My only gripe? It could have done with an edit by a native english speaker to iron out some of the language which can be a tad clunky at times. But then, I couldn't exactly write such a book in second or third language so hats off to Tyas!
Get The Story of Japanese Tea on Amazon
Tales of the Tea Trade
by Michelle and Rob Comins
An absolute gem of a book and top favourite of the year as voted for by TeaBookClub members. Also my personal favourite read of the year. After a general but thoughtfully written introduction to tea and its types, Michelle and Rob take us on a journey to the different countries they source their tea from. Taking turns to voice the stories, we hear from both Michelle and Rob as well as the fascinating people they've met on their travels. This book is intensely human and heartfelt, you really feel a connection with Michelle and Rob, their love of tea, the places they go and the people they meet. The book is thoughtfully laid out so you know right away who is speaking and can easily pick out the stories from tea people alongside interesting asides such as baking their own oolong and peoples relationships with tea. A pleasure to read and add to any tea book shelf this is a must have.
Shortlisted for the Andre Simons Book Awards 2020. Rightly so!
Eighty Degrees Magazine, issue 3
edited by Martin Boháčik
Ok, technically not a book but this is such a beautiful publication that it felt worthwhile including it as a TeaBookClub read. And it was well worth it, landing in the top three reads of the year as voted for by our members. Great articles, stunning photography, what more could you want? The next edition perhaps?
Definitely worth picking up a copy, I know several of our members ended up subscribing they enjoyed it so much. From issue 3, our favourite articles were "Mr Wu's Art of Clay" p104 and "The Cradle of the Tea House" p77. The other articles were great too, learning a bit more about Vietnamese Tea and the origins of the Samovar in Russia were also fascinating.
Conclusion: a fine tea publication well worth adding to your tea book shelf.
Visit readeighty.com for to find your local stockist, subscribe or order individual issues.
The One Taste of Truth
Zen and the Art of Drinking Tea
by William Scott Wilson
This was perhaps the most challenging book of the year. The introduction to Zen and Japanese Tea Ceremony is excellent and worth a read if nothing else. The rest of the book is devoted to Zen poems and phrases that William Scott Wilson translates and discusses, poem by poem, grouped on themes. As a "cover to cover" type reader, I found this hard going (as did other TeaBookClub members) as each poem or phrase requires a good deal of head space and contemplation. The content is excellent, just digesting it that is the challenge. A book best dipped into and digested in small sections. Try focusing on just one theme at a time. Or dip in to each theme and read just one poem at a time. In either case, do this along with your tea or meditation practice so that you have time to absorb, connect and sit with with each philosophical nugget therein. Try popping it next to the kettle and reading just a little while the kettle boils and your tea steeps each morning. However you approach this book, it requires time to digest so small sections at a time is the answer.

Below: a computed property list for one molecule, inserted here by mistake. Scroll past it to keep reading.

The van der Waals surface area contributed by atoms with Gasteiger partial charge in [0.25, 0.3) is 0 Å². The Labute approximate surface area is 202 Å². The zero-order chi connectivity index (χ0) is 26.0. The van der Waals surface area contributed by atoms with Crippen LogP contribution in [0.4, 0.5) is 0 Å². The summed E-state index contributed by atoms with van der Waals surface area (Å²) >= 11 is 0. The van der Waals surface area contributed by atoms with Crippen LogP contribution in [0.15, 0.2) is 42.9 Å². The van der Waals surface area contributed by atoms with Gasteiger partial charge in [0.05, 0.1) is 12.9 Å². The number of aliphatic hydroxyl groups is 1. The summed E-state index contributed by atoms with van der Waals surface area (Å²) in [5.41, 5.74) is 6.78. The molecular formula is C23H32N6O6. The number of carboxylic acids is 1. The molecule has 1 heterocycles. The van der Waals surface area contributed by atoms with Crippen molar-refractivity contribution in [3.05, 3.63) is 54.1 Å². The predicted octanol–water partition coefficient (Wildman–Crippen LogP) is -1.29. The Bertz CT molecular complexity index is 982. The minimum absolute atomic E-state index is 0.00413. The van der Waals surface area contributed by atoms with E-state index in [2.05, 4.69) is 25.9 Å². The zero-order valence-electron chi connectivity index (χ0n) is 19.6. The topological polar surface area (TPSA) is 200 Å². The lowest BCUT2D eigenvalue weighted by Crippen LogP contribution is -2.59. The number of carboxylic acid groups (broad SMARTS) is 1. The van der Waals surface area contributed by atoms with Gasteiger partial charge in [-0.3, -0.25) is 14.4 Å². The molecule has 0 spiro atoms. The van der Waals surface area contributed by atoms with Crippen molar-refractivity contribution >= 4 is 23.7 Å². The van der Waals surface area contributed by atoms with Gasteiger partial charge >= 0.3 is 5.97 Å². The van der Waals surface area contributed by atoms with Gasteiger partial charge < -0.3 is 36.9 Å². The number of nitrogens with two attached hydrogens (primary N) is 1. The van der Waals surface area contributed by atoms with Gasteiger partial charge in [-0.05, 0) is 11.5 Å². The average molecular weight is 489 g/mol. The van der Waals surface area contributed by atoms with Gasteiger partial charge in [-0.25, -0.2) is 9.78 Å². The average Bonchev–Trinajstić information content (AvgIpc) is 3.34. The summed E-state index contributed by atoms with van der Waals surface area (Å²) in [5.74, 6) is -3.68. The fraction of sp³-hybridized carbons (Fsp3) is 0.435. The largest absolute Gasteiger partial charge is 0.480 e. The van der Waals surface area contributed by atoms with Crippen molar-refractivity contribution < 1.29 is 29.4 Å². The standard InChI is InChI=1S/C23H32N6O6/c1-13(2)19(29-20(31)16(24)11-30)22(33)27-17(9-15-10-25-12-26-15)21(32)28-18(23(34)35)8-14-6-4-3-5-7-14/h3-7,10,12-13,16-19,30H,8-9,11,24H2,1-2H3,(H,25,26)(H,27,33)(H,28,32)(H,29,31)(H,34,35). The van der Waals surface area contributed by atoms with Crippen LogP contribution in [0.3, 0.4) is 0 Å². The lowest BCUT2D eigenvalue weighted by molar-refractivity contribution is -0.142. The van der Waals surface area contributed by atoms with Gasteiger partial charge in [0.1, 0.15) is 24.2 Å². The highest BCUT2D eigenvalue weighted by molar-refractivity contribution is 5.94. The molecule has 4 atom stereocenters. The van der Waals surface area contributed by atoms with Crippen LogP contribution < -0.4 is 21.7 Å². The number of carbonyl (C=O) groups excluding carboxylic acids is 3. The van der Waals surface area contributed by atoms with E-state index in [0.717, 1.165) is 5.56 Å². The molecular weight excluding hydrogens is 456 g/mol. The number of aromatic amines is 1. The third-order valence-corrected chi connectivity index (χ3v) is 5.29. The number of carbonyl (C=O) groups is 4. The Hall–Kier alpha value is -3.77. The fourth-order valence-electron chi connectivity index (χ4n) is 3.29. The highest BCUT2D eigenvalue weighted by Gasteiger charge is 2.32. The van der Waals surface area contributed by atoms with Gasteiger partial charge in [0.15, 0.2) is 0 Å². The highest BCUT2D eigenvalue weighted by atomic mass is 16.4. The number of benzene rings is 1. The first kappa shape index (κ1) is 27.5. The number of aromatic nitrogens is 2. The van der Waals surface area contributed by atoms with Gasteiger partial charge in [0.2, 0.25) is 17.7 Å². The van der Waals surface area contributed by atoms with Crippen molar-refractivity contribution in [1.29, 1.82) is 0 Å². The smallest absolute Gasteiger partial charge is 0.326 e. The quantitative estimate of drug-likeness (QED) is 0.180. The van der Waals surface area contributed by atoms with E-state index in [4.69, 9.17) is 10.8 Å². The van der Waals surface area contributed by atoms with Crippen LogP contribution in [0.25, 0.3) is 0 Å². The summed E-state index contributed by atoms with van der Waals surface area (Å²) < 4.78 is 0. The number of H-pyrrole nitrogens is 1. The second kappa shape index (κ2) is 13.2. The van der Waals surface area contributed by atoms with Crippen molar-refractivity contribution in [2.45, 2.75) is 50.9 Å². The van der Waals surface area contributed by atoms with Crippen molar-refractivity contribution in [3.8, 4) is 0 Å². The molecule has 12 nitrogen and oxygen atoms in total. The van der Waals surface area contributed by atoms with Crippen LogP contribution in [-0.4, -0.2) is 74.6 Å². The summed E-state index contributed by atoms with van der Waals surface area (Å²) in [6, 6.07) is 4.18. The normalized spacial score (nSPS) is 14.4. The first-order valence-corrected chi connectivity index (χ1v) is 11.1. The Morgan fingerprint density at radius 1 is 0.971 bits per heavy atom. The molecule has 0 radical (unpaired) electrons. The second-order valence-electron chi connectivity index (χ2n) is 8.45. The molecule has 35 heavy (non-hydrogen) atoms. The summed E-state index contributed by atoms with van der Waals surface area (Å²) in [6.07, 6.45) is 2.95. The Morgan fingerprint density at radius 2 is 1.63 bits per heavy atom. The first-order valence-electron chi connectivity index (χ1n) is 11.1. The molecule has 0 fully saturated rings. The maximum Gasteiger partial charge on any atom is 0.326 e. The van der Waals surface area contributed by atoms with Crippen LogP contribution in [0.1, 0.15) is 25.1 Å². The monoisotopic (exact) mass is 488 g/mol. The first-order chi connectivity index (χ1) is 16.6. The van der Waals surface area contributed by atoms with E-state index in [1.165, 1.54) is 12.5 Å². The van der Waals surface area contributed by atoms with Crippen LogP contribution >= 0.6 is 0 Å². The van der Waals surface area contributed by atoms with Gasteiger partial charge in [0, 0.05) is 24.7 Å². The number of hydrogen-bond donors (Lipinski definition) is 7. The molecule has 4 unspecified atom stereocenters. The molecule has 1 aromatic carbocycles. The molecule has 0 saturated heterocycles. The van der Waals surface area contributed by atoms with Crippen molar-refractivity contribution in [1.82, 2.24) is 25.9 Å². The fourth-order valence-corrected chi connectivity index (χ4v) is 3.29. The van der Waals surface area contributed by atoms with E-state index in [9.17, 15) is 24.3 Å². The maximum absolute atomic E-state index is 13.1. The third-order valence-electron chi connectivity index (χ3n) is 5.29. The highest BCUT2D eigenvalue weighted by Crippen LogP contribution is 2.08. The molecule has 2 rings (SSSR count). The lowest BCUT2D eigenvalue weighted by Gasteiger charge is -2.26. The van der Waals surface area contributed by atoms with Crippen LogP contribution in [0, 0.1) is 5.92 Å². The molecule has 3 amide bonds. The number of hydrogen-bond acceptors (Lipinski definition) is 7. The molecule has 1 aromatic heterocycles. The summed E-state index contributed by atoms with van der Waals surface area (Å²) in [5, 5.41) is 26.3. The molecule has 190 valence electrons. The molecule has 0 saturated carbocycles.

Cultivating Feminity, Women and Tea Culture in Edo and Meiji Japan
by Rebecca Corbett
For a book that sits on the academic end of the bookshelf this is surprisingly pleasant ready and not nearly as heavy as I was expecting. As a Chanoyu (Japanese Tea Ceremony) practitioner this is absolutely brilliant reading! Rebecca shines a spotlight on Japanese Tea Culture in Japan in a thoughtful an illuminating text that is particularly digestible. If nothing else it is worth reading the introduction alone for its insight into the world of Japanese Tea Culture. How the Tea Schools are arranged and how knowledge and teaching is distributed through the "Iemoto" system. With they eyes of an academic historian, Rebecca shines an illuminating light on the "standard historical narrative" taught by the tea schools in general and particularly as regards women's participation in that world, reminding us that history (as my high school history teacher would tell us) is "his"-"story". For those into the subject, it is well worth continuing beyond the introduction to follow Rebecca's research and explore the topic more fully. All in all, a fantastic read and one I highly recommend to all interested in Japanese Tea Culture.
The publisher has made the digital version available for free through the open access scheme so you don't need to shell out on an academic book and reading just the introduction is entirely possible. Though if you're like me, I do like my tea books in good old fashion paper! Find both on Amazon.